• Thank you for your comment. I will do my best to explain all of this so you can speak to your elected officials.

      There was a meningitis outbreak last year in roughly Nov 2012 due to a compounding pharmacy in Boston. Sadly, people lost their lives to the illness and now compounding pharmacies are in the spotlight. What’s interesting about that specific pharmacy is that SIX inspectors from the FDA and the US Pharmacopoeia inspected the pharmacy and told the owners that there were violations and those violations needed to be fixed. Despite 6 inspections, very little follow up was done, so there was a meningitis outbreak.

      So now, one bad apple is ruining the bunch. The big problem is that the moment the medication is changed from the original formula, so with a dye to dye free, that new formula is now considered not FDA approved. It’s still the same medication. So when Tricare says they will cover FDA approved medications that’s not really going to happen. My son has a dye allergy too so this will be a huge problem for us as well.

      I’m sorry you are having to go through this. I am thankful that you reached out. It’s families like yours that I am thinking about and promising to to make a change for. We are military and always take care of our own.

  3. A pregnant friend was warned that her progesterone shot would no longer be covered by Tricare since it is a compounding medication. She informed me that a pregnant woman needed two vials of progesterone for the last 20 weeks of pregnancy. At $75 a bottle (10 weeks of doses) X 2 = more than what a young enlisted couple might be able to afford. It is truly sad that this decision can effect the lives of our young military families so much. Keeping a baby in utero is much is much better than early delivery and to my untrained medical opinion, and cost much less than months of a NICU stay. Very sad military families are being affected this way.

    • That is incredibly frustrating. I’m so sorry for your friend and let her know there are people working on this issue. You really zeroed in on the issue. Tricare will say it’s about cost, but we all know a NICU is more expensive than a prescription. It’s this type of thinking that I have been working against for 2 years. We military families will overcome this and take care of each other.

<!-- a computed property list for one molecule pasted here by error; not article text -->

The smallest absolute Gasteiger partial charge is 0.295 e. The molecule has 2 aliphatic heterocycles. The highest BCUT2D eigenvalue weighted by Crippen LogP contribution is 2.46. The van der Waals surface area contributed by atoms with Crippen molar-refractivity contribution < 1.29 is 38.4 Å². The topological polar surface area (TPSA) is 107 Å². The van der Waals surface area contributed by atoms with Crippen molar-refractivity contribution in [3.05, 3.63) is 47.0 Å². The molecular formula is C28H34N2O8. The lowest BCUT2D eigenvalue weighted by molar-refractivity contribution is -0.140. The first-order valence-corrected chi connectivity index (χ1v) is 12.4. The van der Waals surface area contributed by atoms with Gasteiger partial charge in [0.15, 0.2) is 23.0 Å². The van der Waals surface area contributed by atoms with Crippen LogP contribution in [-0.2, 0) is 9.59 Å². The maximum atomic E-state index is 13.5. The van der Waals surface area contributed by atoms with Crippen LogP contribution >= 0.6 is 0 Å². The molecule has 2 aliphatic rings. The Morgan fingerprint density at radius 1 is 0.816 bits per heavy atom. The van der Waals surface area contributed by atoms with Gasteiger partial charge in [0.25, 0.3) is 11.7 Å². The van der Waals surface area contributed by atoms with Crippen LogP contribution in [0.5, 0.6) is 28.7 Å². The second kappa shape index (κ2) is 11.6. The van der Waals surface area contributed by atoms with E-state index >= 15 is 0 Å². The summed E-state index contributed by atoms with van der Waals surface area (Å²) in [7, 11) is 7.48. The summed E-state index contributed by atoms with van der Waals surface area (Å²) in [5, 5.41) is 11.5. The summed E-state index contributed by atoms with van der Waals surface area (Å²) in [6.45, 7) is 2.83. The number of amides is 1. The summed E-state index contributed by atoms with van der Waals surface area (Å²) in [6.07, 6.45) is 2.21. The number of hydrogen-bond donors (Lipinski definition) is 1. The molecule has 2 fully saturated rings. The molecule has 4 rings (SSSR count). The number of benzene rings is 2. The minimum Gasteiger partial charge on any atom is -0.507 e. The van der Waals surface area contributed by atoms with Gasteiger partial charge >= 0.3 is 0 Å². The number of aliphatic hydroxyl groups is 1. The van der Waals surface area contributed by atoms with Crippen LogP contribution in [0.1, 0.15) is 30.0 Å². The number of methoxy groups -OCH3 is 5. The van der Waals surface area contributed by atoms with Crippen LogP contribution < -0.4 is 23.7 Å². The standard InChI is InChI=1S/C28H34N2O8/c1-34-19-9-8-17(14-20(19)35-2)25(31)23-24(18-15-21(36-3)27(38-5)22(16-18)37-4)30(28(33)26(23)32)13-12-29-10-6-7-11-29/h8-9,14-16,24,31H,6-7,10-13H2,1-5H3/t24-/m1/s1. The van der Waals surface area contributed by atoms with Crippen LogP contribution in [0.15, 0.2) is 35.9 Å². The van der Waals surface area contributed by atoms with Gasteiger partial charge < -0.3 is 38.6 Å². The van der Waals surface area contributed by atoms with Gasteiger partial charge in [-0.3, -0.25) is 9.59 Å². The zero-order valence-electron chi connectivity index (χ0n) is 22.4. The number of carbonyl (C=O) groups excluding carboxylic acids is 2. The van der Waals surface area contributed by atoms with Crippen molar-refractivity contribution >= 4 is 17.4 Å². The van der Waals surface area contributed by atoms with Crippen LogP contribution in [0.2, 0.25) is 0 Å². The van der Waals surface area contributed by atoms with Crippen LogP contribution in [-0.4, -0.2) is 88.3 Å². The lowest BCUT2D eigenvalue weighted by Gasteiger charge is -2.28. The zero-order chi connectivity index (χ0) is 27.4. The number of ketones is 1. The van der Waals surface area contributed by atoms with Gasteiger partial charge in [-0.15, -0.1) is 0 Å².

4. My husband is deployed, and he just found out that my son could potentially lose ABA therapy on September 30th. The doctor has assured me that he still qualifies for ABA therapy, but 80% of his clinic are Tricare patients, and I don’t know how many of those children still qualify for ABA therapy. So even if he qualifies for ABA therapy, there will be no ABA therapy clinics to give him ABA therapy. These policies are utterly RIDICULOUS. What a slap in the face?! And did you hear that congress is voting to spend $100 Billion on opening a National Park on the MOON. Really?! You can’t afford health care, but let’s send rich old farts to the moon in RVs.

  5. I just spent an hr on the phone with these clowns. If you can get a letter of medical necessity explaining why the member HAS to have a non covered item, they will review it. 1.866.684.4488

    • Thank you Kris. I knew they were “thinking” about exceptions to policy, but that’s all it is…a thought. And I love that you called them clowns. That was my plan for my son and his dye allergy. You’re so awesome!

    • Thank you for including the phone number. I will be making this call tomorrow! I have an allergy to pork. All capsules are made from glycerine, which is derived from pigs.

  6. This is a huge hit for us as well…I recovered my son from ” autism” through the use of a compounded mitochondrial support, methyl b12 and flucanazole..I agree how much can we possibly take before it breaks us?

  7. By you and others (who make up a very small percentage of the majority of the military) making a stink about this small hiccup is going to cost the rest of us our medical care. Tricare is a business, plain and simple and the point of a business is to make money. There are plenty of medications I use on a monthly basis that is not covered by Tricare and I have to pay our of pocket. If you don’t like the system find a different one. You are more than welcome to buy a secondary health insurance to cover your precious compound medications, but be prepared this company may not cover your prescriptions either.